Return to Technopole 29 September
After a longer than expected absence in europe and then catch-up time, today and last Sunday morning, both at Technopole, have been my only birding in Senegal since mid-August. The rains have blocked off the internal roads, unless you wish to wade, which we did not today, instead visiting the main area of market gardening (see the map below) and the commuter suburb of Guédiawaye, part of which overlook the lake and from which the photo above is taken. The photo gives some impression of the scale of the 350 or so hectares of Technopole.
Despite two years now of visits to Technopole, this is my first to the market gardening area. Whilst it is essentially similar to many other such areas of cultivation on sandy soils along the coastal Niayes zone between Dakar and St. Louis, it must qualify as the largest area of cultivation within the Ville de Dakar and should provide a few pleasant additions to our urban birding list. Today’s best find there was a red-eyed dove, perched in a tree with a few laughing doves and species 198 for Technopole 2011-13, after last month’s addition of orange-cheeked waxbill. Red-eyed dove is here towards the northern limit of its African distribution. It is not found inland at Dakar’s latitude and is one of the species, like the oil palm, that creep into higher latitudes due to the benign influence of climate and water table on the vegetation of the Naiyes zone.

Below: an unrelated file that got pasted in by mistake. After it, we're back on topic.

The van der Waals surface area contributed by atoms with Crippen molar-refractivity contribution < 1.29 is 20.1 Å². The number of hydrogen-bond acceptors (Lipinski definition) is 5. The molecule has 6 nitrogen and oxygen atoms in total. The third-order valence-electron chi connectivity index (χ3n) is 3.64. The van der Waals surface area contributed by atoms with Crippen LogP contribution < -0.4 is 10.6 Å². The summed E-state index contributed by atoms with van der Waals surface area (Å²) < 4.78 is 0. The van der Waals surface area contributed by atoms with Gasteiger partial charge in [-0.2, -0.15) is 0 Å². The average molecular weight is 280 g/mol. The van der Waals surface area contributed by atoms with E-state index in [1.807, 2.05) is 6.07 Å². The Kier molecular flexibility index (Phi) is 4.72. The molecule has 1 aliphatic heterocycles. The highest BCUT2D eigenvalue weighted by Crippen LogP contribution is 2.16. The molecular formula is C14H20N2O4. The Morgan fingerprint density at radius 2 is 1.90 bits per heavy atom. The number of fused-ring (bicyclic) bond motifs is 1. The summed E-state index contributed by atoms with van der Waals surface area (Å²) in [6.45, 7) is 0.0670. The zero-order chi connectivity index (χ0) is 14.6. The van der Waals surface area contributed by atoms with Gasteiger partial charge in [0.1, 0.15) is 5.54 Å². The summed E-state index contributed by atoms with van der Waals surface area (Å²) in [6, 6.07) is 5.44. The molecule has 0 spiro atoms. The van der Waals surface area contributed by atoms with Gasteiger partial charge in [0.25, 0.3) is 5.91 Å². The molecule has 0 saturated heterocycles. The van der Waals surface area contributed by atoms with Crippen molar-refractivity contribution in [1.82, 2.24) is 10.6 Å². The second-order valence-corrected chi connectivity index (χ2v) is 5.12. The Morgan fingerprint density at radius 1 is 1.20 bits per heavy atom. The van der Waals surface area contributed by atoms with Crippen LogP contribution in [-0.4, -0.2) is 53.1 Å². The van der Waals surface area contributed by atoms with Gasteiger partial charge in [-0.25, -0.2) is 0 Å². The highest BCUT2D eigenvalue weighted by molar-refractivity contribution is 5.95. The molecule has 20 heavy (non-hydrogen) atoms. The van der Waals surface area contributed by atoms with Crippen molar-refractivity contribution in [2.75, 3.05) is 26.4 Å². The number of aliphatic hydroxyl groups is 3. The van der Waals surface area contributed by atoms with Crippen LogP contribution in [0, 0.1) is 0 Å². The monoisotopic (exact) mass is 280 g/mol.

Elsewhere, a family party of Senegal eremomela suggested breeding nearby and shikra and osprey flew over.
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The defunct, twin volcanoes of Mamelles, in Dakar’s Ouakam arrondissement, with Cape Verde Shearwaters and Bottle-nosed Dolphins. The rocky coast of Dakar, forming the Cap Vert Important Bird Area, is an outstanding site for seabirds (photo: P. Robinson). Technopole and its numerous waders, herons, gulls, terns and other waterbirds (including Greater Flamingos when conditions are right) is one of the best sites for birds in the greater Dakar region (photos: B. Piot)
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